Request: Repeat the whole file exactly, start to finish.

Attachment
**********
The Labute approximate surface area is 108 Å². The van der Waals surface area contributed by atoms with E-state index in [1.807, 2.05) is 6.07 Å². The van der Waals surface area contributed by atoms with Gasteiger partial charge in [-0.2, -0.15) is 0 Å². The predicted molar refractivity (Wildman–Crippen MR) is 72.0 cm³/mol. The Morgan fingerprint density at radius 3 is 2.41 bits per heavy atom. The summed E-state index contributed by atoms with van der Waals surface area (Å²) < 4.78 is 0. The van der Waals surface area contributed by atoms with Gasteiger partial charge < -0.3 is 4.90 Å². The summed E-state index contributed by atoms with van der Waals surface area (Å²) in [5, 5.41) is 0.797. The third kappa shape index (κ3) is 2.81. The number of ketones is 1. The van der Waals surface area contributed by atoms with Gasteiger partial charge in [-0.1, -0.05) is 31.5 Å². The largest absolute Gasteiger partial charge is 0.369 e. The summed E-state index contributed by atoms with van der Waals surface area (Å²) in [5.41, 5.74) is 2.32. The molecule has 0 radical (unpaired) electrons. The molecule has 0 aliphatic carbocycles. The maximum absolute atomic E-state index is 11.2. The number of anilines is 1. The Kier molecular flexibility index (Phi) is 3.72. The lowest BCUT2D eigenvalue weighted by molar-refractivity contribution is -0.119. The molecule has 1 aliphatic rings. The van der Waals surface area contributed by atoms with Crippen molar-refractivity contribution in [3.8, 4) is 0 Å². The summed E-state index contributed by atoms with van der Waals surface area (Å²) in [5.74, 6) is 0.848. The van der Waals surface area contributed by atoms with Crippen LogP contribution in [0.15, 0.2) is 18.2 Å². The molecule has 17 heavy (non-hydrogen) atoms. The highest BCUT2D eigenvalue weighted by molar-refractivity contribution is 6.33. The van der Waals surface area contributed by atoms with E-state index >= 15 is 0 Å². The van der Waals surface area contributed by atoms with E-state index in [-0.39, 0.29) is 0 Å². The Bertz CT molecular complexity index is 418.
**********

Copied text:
The Labute approximate surface area is 108 Å². The van der Waals surface area contributed by atoms with E-state index in [1.807, 2.05) is 6.07 Å². The van der Waals surface area contributed by atoms with Gasteiger partial charge in [-0.2, -0.15) is 0 Å². The predicted molar refractivity (Wildman–Crippen MR) is 72.0 cm³/mol. The Morgan fingerprint density at radius 3 is 2.41 bits per heavy atom. The summed E-state index contributed by atoms with van der Waals surface area (Å²) < 4.78 is 0. The van der Waals surface area contributed by atoms with Gasteiger partial charge < -0.3 is 4.90 Å². The summed E-state index contributed by atoms with van der Waals surface area (Å²) in [5, 5.41) is 0.797. The third kappa shape index (κ3) is 2.81. The number of ketones is 1. The van der Waals surface area contributed by atoms with Gasteiger partial charge in [-0.1, -0.05) is 31.5 Å². The largest absolute Gasteiger partial charge is 0.369 e. The summed E-state index contributed by atoms with van der Waals surface area (Å²) in [5.41, 5.74) is 2.32. The molecule has 0 radical (unpaired) electrons. The molecule has 0 aliphatic carbocycles. The maximum absolute atomic E-state index is 11.2. The number of anilines is 1. The Kier molecular flexibility index (Phi) is 3.72. The lowest BCUT2D eigenvalue weighted by molar-refractivity contribution is -0.119. The molecule has 1 aliphatic rings. The van der Waals surface area contributed by atoms with Crippen molar-refractivity contribution in [3.8, 4) is 0 Å². The summed E-state index contributed by atoms with van der Waals surface area (Å²) in [5.74, 6) is 0.848. The van der Waals surface area contributed by atoms with Crippen LogP contribution in [0.15, 0.2) is 18.2 Å². The molecule has 17 heavy (non-hydrogen) atoms. The highest BCUT2D eigenvalue weighted by molar-refractivity contribution is 6.33. The van der Waals surface area contributed by atoms with E-state index >= 15 is 0 Å². The van der Waals surface area contributed by atoms with E-state index in [-0.39, 0.29) is 0 Å². The Bertz CT molecular complexity index is 418.